Using a solar milk pasteurizer, smallholder farmers seeking to minimize milk losses along the marketing chain especially in the arid and semi-arid lands has been developed by the Kenya Agricultural and Livestock Research Organization. The new technology will help milk farmers and business vendors prolong the shelf life of milk and hence improve market- ability and generate more income.
Milk marketing is an important income earning opportunity for people in the arid and semi-arid lands (ASALs) of Kenya. For a long time, farmers have been using limited firewood to boil the milk hence placing intense pressure on the forests and destroying the environment.
The solar milk pasteurizer consists of a flat-plate water heating solar collector and a stainless steel cylindrical milk container. Water in the solar collector is directly heated by the sun and the hot water produced used for pasteurizing milk.
According to Marsabit KALRO officer F.Wayua, the abundant solar energy in ASALs can be used to pasteurize milk. A simple solar milk pasteurizer can be made locally with the aid of jua kali artisans. The materials required for fabrication include a flat plate solar collector, a stainless steel cylindrical tank, connecting pipes& valves and insulating materials (fiber glass, cotton, wool and saw dust). The materials can be obtained from native hardware shops close to the farmers’ residence.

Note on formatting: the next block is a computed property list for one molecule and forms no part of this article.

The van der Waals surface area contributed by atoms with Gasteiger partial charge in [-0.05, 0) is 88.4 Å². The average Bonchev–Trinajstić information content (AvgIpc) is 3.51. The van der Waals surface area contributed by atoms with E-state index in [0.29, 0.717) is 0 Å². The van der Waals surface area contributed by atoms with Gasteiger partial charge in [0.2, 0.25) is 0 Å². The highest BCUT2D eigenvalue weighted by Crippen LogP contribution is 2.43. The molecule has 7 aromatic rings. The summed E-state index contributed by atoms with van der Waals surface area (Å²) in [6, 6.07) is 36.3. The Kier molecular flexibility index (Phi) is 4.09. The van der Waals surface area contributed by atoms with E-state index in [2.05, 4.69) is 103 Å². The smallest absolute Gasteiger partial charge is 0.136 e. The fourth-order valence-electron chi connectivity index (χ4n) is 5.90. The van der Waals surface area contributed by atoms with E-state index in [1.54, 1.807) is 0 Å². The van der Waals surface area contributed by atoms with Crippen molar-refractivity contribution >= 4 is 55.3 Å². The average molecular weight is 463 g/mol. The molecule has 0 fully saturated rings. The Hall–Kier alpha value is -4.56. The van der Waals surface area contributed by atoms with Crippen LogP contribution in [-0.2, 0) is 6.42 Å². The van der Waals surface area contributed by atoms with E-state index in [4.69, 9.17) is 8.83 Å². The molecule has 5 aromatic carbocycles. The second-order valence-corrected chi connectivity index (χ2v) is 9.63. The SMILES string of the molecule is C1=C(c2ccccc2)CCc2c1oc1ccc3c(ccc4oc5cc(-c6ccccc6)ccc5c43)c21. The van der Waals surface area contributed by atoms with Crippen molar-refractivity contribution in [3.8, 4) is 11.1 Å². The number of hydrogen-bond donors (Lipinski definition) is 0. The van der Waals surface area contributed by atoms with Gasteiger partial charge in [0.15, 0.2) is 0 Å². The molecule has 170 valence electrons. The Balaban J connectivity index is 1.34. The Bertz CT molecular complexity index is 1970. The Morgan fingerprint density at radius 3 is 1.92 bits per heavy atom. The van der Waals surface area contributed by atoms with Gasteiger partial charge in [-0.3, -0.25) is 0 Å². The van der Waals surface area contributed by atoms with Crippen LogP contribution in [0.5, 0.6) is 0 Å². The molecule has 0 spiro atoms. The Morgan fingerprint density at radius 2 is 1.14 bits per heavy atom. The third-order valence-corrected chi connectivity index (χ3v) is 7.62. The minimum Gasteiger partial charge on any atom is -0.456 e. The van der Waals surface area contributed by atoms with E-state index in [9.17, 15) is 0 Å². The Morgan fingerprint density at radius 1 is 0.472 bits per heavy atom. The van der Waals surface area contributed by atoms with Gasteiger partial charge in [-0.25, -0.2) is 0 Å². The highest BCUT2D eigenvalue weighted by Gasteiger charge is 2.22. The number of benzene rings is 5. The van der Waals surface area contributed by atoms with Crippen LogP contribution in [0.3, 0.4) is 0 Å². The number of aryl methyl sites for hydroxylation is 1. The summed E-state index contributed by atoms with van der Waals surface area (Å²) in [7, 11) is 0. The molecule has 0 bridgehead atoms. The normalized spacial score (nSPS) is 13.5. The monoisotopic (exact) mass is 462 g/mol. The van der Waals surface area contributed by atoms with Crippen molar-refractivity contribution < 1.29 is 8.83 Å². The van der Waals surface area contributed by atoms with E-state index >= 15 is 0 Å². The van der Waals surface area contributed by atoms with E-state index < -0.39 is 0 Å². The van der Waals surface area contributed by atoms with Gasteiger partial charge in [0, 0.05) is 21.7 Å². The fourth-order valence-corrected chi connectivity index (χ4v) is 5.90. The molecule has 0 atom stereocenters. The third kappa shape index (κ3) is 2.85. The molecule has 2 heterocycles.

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After assembling and the device is ready for use, it is advisable to tilt the solar collector at 10-15° from the horizontal, facing the equator. Ensure you have good quality milk to be pasteurized and a piece of clean sterile (boiled) cotton cloth.
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Procedure for Milk Pasteurization
- Pasteurization should be done between 10 am and 4 pm when there is adequate solar radiation
- Fill the system with water in the morning
- Sieve milk using the cotton cloth
- Pour the sieved milk in the milk container
- Water in the solar collector is directly heated by the sun
- The hot water produced is used for pasteurizing milk in the milk container
- Circulation of hot water from the collector to the jacketed milk container continues as long as the sun is shining
- Let the milk heat to 63°C and hold for 30 minutes or 85°C (when it starts to foam) and hold for 5 seconds.
The device is recommended for producers and milk traders in arid pastoral areas as they have limited access to grid electricity but have plenty of solar radiation. Milk Pasteurization makes milk safe for human consumption.
For more information contact: Centre Director, KARI Marsabit P.O. Box 147 – 60500 Tel. 069 – 2040 Wireless: 020 801 7018 Email: firstname.lastname@example.org